Tuesday, January 29, 2019

The Battle of Conflicting Instincts

While sometimes frustrating, I peruse through a lot of articles and videos on stockmanship, not for the education as much as trying to figure out how to describe things I do different. In doing so I came across a statement by one of the better known low stress stockmanship instructors which set off the old light bulb.

"Cattle don’t perceive there is or will be a release of pressure. Or pressure is coming from multiple spots around them at the same time."

 We are so busy figuring out when to apply or release pressure that we don't recognize that cattle are continually looking for the release of pressure, and when they don't recognize it, react to us in ways we consider "wrong."  To this (and in response to "pressure is coming from multiple spots around them" ) we need to add There are times we are placing pressures on cattle without realizing it.

We seldom acknowledge the fact we are neither solely a predator or solely a prey animal. This becomes a problem when we are working cattle because (no matter how much we try not to) we focus on what reactions cattle should have from the point of a predator, and not a prey animal. As such we don't recognize behaviors such as quitting the herd or refusing to go through a gate as the animal responding to too much pressure and recognizing where the release from pressure is.

Our reaction is that we need to get ahead of them to "get their eye" and put enough pressure on them to turn or stop them. We forget that the general rule of cattle slowing down when we are going in the same direction only works if and when our position isn't in the predatory mode of pursuing prey.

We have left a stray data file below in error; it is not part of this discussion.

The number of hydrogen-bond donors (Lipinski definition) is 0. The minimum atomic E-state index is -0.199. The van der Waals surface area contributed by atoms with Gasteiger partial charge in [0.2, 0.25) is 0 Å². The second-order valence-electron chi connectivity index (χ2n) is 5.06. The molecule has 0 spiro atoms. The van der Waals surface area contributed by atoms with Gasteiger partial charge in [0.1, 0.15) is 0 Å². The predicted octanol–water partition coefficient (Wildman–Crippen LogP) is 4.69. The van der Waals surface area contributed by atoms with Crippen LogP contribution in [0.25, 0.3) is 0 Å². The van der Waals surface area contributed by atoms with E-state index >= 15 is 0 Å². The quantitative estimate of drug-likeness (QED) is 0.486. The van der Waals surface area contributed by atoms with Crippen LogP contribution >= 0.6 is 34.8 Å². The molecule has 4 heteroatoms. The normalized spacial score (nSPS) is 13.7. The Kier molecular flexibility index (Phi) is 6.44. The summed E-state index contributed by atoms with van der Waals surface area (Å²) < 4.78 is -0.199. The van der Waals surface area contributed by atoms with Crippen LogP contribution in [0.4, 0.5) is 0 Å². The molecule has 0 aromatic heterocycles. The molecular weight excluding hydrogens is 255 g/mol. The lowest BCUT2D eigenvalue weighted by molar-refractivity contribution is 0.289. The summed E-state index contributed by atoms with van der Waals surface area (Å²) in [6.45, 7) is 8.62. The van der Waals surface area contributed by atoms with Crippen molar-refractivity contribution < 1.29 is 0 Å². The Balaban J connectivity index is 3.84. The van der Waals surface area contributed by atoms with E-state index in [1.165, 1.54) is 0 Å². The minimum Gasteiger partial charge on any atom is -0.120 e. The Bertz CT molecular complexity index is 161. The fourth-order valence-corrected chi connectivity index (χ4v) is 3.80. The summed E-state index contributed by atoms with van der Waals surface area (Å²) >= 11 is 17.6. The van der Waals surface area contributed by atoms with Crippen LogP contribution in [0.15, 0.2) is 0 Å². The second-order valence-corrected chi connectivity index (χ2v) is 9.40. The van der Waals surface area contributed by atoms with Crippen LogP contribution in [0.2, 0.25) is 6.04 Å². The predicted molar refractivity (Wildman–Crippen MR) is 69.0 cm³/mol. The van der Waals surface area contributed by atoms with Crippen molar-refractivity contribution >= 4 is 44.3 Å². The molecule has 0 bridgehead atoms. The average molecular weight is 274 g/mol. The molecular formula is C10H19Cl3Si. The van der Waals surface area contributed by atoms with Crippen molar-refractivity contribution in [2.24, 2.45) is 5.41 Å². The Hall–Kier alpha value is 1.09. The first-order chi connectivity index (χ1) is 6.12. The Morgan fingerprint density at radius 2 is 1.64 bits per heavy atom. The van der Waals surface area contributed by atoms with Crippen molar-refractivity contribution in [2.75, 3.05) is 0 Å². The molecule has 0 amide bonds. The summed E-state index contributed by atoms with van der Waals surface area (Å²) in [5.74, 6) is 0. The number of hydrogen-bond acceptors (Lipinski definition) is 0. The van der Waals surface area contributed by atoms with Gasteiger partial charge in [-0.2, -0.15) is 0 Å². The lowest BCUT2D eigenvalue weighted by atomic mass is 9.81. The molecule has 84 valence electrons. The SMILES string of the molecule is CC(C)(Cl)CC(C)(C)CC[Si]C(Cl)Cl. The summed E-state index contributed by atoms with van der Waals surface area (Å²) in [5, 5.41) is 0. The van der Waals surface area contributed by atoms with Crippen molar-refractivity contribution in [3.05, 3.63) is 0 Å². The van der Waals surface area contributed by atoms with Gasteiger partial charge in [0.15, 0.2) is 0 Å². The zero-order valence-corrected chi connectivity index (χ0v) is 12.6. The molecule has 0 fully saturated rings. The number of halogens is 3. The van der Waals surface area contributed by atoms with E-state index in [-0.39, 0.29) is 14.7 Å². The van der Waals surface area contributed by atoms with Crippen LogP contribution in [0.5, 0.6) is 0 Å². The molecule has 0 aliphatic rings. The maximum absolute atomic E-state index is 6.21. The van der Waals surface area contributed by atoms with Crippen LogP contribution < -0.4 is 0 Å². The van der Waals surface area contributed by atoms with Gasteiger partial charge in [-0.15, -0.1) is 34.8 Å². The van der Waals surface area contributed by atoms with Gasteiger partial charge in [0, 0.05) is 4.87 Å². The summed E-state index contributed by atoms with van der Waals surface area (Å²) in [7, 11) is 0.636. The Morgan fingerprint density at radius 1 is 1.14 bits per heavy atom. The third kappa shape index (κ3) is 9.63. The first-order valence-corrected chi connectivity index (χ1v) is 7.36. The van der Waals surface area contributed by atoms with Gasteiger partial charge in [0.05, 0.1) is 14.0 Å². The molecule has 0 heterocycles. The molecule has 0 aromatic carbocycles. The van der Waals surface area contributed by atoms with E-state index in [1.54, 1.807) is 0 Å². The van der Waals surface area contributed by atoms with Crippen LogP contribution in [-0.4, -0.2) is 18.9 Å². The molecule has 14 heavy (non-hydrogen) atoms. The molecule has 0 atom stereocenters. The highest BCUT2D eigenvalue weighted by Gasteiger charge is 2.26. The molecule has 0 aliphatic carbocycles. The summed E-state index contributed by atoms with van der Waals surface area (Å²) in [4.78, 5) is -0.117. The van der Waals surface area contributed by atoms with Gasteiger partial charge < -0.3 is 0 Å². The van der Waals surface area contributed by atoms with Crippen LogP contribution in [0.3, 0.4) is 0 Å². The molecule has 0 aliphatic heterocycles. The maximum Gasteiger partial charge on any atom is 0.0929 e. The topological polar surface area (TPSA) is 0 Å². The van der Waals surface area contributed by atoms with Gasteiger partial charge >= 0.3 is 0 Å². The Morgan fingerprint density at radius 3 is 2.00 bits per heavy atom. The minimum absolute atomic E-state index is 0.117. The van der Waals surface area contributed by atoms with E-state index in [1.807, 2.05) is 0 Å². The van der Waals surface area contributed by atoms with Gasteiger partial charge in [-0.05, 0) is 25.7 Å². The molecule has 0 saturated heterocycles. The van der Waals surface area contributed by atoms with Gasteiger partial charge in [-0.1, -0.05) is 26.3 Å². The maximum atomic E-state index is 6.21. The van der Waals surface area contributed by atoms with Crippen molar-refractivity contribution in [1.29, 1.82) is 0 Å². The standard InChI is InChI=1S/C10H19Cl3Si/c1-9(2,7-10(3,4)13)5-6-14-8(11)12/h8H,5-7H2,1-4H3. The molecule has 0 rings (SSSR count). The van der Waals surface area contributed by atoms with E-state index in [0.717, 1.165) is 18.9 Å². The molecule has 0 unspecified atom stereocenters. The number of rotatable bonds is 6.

When it comes down to it, humans react much the same way. We react to having too much pressure in a variety of ways. This can vary from being indecisive, to becoming agitated and angry, to freezing up like a deer in the headlights. Just like a cow, our prey instincts kick in and we try to get away from it in various ways. We may freeze like a deer in the headlights, or we may be like a bull on the fight and go on the attack...or we may be like the cow in the gate and just leave. 

This tendency to looking for a release from pressure is why stockmanship methods using indirect pressure works so well. For instance, when trying to force a cow out of the feed pen and into the alley, the cow is concentrated on the source of pressure while thinking the release is where you picked it up from. As such it doesn't recognize the gate as the point of release, and keeps fighting to get back to it's safe place. By relieving pressure towards the gate and riding away from it, you have shifted your pressure towards her perceived point of release which shifts her into looking for a new point of release, which just happens to be the gate.

Once you begin to recognize how cattle perceive the your (or your horse's) body angle in relationship to your approach, you will be able to have cattle seeking the place you want them to go as their "point of release." We are able to take this to the degree of rebooting herd instinct, not because we are forcing the issue, but because the relief of stress creates the herd as their point of release.

For more videos, information on stockmanship, regenerative grazing,  as well as schools and clinics, visit   
http://migratorygrazing.com/


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